Chapter_13_Descriptive_Research

Chapter_13_Descriptive_Research - PSYC 310 Chapter 13...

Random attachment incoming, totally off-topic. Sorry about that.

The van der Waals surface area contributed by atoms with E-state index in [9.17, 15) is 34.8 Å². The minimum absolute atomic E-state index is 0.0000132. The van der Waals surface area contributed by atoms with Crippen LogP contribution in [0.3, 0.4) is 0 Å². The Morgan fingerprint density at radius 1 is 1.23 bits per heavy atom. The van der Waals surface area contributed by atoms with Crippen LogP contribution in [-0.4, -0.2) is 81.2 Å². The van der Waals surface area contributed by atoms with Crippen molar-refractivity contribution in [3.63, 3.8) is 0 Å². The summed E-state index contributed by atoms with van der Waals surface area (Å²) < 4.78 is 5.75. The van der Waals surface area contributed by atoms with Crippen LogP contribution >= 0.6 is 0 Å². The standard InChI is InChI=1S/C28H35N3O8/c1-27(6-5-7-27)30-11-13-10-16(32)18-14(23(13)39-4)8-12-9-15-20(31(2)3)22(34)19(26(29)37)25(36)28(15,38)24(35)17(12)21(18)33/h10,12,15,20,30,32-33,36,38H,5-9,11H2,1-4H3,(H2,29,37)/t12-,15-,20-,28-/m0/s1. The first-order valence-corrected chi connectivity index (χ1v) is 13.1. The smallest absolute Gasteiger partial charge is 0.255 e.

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Unformatted text preview: PSYC 310 Chapter 13 Research Strategies: Descriptive Research Strategies QUALITATIVE Exploratory Small N Theory building No hypothesis Narrative report QUANTITATIVE Confirmatory: you've explored the issued, now you go test your findings Large N Theory testing Hypothesis Statistical analyses Quantitative Strategies Five major strategies, grouped under three categories, according to research goal. Category I: Category II: 1. descriptive 2. correlational Category III: 3. experimental 4. quasi-experimental 5. non-experimental Quantitative Strategies Research strategies differ in level of constraint, i.e., how much control is exercised over the data collection. The more rules and the more specific & precise the method, the higher the level of constraint. High constraint - higher precision & validity for conclusions, BUT, not flexible. Low constraint - more flexible/exploratory, but be careful about conclusions (precision? validity?). Descriptive Research Measure variables as they exist naturally. They tend to be low constraint, low internal validity and high external V Emphasis is on describing the variables, not the relationship between them. Observational Survey Case study Observational Research Three main methods for collecting data: 1 Behavioral observation 2 Content analysis 3 Archival research 1. Behavioural Observation Direct observation and systematic recording of behaviors, as they occur in a natural setting. Two major concerns: 1. Presence of researcher / habituation. People will behave differently if there is an observer. You go and observe for a few days till they get used to you before collecting data 2. Subjectivity / multiple raters / trained observers / clearly defined behaviors. You have to remember that you are also bringing in your own biases about what you are observing. Something that you might find aggressive might not be aggressive to another. What you do is get multiple observers Quantifying Observations How do you convert what you see into something measurable? What are you looking to measure? What matters more, how often a tantrum happens on how long it lasts? Frequency: Duration: how often a behavior occurs how long a behavior lasts Interval: how often a behavior occurs within a specified time frame Sampling Observations Can't always observe everything all of the time. It's more practical to take "samples" of events. Time sampling: Observe everything within a specified time frame, pause to record, observe again. e.g., 10min observe, 10min record, 10min observe, 10min record... Sampling Observations Event sampling: Look for specific events within specific intervals. Ex: in the first 20 min of game you are looking for one behavior, in 2nd, other behavior, etc... e.g., interval 1, event A interval 2, event B Sampling Observations Indiv. sampling: Observe specific individuals within specific intervals. e.g., interval 1, person A interval 2, person B. How does mom vs dad interact with children Indirect Observations Content analysis: Examination of behavior/events in literature, movies, television programs, or similar media. e.g., violence in cartoons. In one hour, how much violence occurs? Indirect Observations Archival Research: Examination of historical records to measure behaviors or events that occurred in the past. e.g., number of cases in which charges were dropped. Observation Studies Three types of observational research studies: I. Naturalistic / unobtrusive observation II. Participant observation III. Contrived / structured observation I. Naturalistic Observation Observe behavior in a natural setting as unobtrusively as possible "fly on the wall". + behavior observed in real world + authentic / high external validity + observe behaviors that cannot be manipulated - time-consuming, observer influence - subjective interpretation - tells us what but not why II. Participant Observation Interact with participants or become one of them go undercover. + access to otherwise inaccessible information + participation offers unique insight + see what and also why + authentic / high external validity - time-consuming / dangerous - observer influence - loss of objectivity III. Contrived Observation Observe participants in a setting designed to illicit the behavior of interest structured observation. + don't have to wait for behavior to occur + can be done in lab or in the field - what but not why - less authentic? Survey Research Surveys can be divided into two broad categories: the questionnaire and the interview. Questionnaires are usually paper-and-pencil instruments that the respondent completes. Interviews are completed by the interviewer based on what the respondent says. Survey Research Questionnaires: sent by mail sent via email administered in person by telephone Interviews: in person (easier) by telephone Survey Research Questionnaires quick & easy large N (10-20% return) what but not why Interviews time-consuming small N what and also why Survey Research There are three major areas of consideration involved in developing a survey: 1. the question content, scope and purpose: stay on focus with participant 2. the response format: open or close ended questions? 3. the wording of the question (next slide) Question Content Demographic information: This is information that best describes the members of your sample, such as: Age Gender Marital status Ethnicity Income level Educational level Program of study Profession Living condition Languages spoken Question Content For each question you ask, you'll need to consider several points. First, you'll need to be clear about what sort of information is needed to test your hypotheses. avoid asking unnecessary questions make sure you get the information you need Question Content 1. Is the Question Necessary/Useful? Do you need to ask this question? If so, what level of detail is required? age: specific or range? income: exact amount or range? drinking: ounces or category? Question Content 2. Are Several Questions Needed? Is your main question enough or do you need further clarification? Do you smoke? Have you ever smoked? How many cigarettes per day did you smoke? Question Content 3. Is your Question Double-barrelled? Be sure that you are asking about one thing only when you construct a question. What do you think of Concordia shuttle bus service and its drivers? Question Content 4. Do respondents have the needed information? Let's say you want to ask the question: Should Isaiah Washington have been fired from Grey's Anatomy? Respondents won't be able to answer this question if they have no idea who or what you are talking about. Ask a filter question first (e.g., Have you ever watched...) before asking respondents their opinion on a matter. Question Content 5. Does the Question Need to be More Specific? Sometimes questions are too general and the information obtained is difficult to interpret. If you want to find out respondent's opinions about a specific book. You could ask: How well did you like the book? Would you recommend the book to others? Would you look for other books by that author? Question Content 6. Is the Question Biased or Loaded? One danger in question-writing is that your own biases and blind-spots may affect the wording. What do you see as the benefits of increasing school fees? What do you see as the disadvantages of increasing school fees? Question Content 7. Will Respondents Answer Truthfully? Consider whether respondents will have difficulty giving a truthful answer. Some people are sensitive about answering questions about their exact age or income. Provide response brackets to choose from: between 30 and 40 years old between $50,000 and $100,000 Response Format Survey questions can be divided into two broad types: close-ended and open-ended. Close-ended / restricted: You provide response alternatives for respondent to choose from. Open-ended: Respondent offers own answer without choosing from a list. Close-ended Questions Dichotomous: Two possible responses: Yes/No True/False Agree/Disagree Close-ended Questions Rating scale: Respondents are provided with a list of items that the must rate in order or preference or importance. Please enter your preference for the following candidates where '1' = your first choice, '2' = your second choice, and so on. _____ Stephane Dion _____ Steven Harper _____ Jack Layton _____ Elizabeth May Close-ended Questions Likert Scale: Multiple response options, polar opposites. Respondent chooses only one. Close-ended Questions Semantic Differential Scale: Multiple response options, polar opposites. Respondent chooses only one. Close-ended Questions Checklist: Multiple response options - respondent chooses as many as applicable. Please check if you have any of the following items on the computer you use most: __modem __printer __CD-ROM drive __joystick __scanner Close-ended Questions Whenever you use a checklist, you want to be sure that you ask the following questions: are all of the alternatives covered? is the list of reasonable length? is the wording impartial? is the form of the response easy, uniform? If you are unsure about having covered all of the possible responses, allow the respondent to write in any other options that may apply. Close-ended Questions Potential problems: - honesty, "social desirability": what makes you look good - response style - positive / negative bias: either I am going ot answer all questions in either a positive or negative manner - satisficing: trying to find out what the researcher wants and answers accordingly - nondifferentiation: don't care, circle responses in patters, etc... - acquiescence: answering in the way u think the researcher wants u to answer. Positively worded question, ill agree, negatively worded Q, ill disagree Open-ended Questions You ask the respondent to comment on a particular topic or issue: What is your opinion on allowing pedophiles to reintegrate into society? Please explain your answer: You can give an indication of how much detail you want by the amount of space allocated for answering and by the use of prompts. Wording of Questions You may not get the information you are looking for if a respondent misinterprets your question. Here are some points to consider in order to ensure clarity. 1. Can the question be misunderstood? What kind of headache remedy do you use? Wording of Questions 2. What assumptions does the question make? What is your favourite brand of beer? 3. Is the time frame specified? Do you think Tiger Woods will retire? Wording of Questions 4. How personal is the wording? Is the availability of off-campus parking satisfactory? Are you satisfied with the availability of off-campus parking? Do you do drugs? Do you know of students who do drugs? Wording of Questions 5. How complex is the terminology? Have you ever suffered from halitosis? Have you ever suffered from borborygmus 6. Are acronyms easily understood? What do you think of MADD's new campaign? Are you worried about writing GRE's Case Study In-depth examination of one or more individuals of interest idiographic approach. If no treatment or intervention = case history. Case Study Strengths & weaknesses: + rich in detail + can study rare and unusual people/events + can identify exception to the rule - limited external validity - subjective interpretation Case Study Meta-analysis A statistical analysis technique that integrates the results of several independent studies on a given topic - popular in last 20 years. Unlike other observational methods, this is done only after much research has been done on the topic. Answers the question, "so what do we know?" Children & TV violence Three major findings: become less sensitive to the pain and suffering of others do not fear violence nor are they bothered by violence in general more likely to become aggressive or use harmful actions towards others. Meta-analysis Method is based on "effect size" expressed as Zscores. It weighs the cumulative evidence. Quality of the results depends on the overall quality of the observations and experiments analyzed. Meta-analysis Well conducted meta-analyses allow a more objective appraisal of the evidence than traditional narrative reviews. They provide a more precise estimate of a treatment effect. They may explain heterogeneity between the results of individual studies .. ...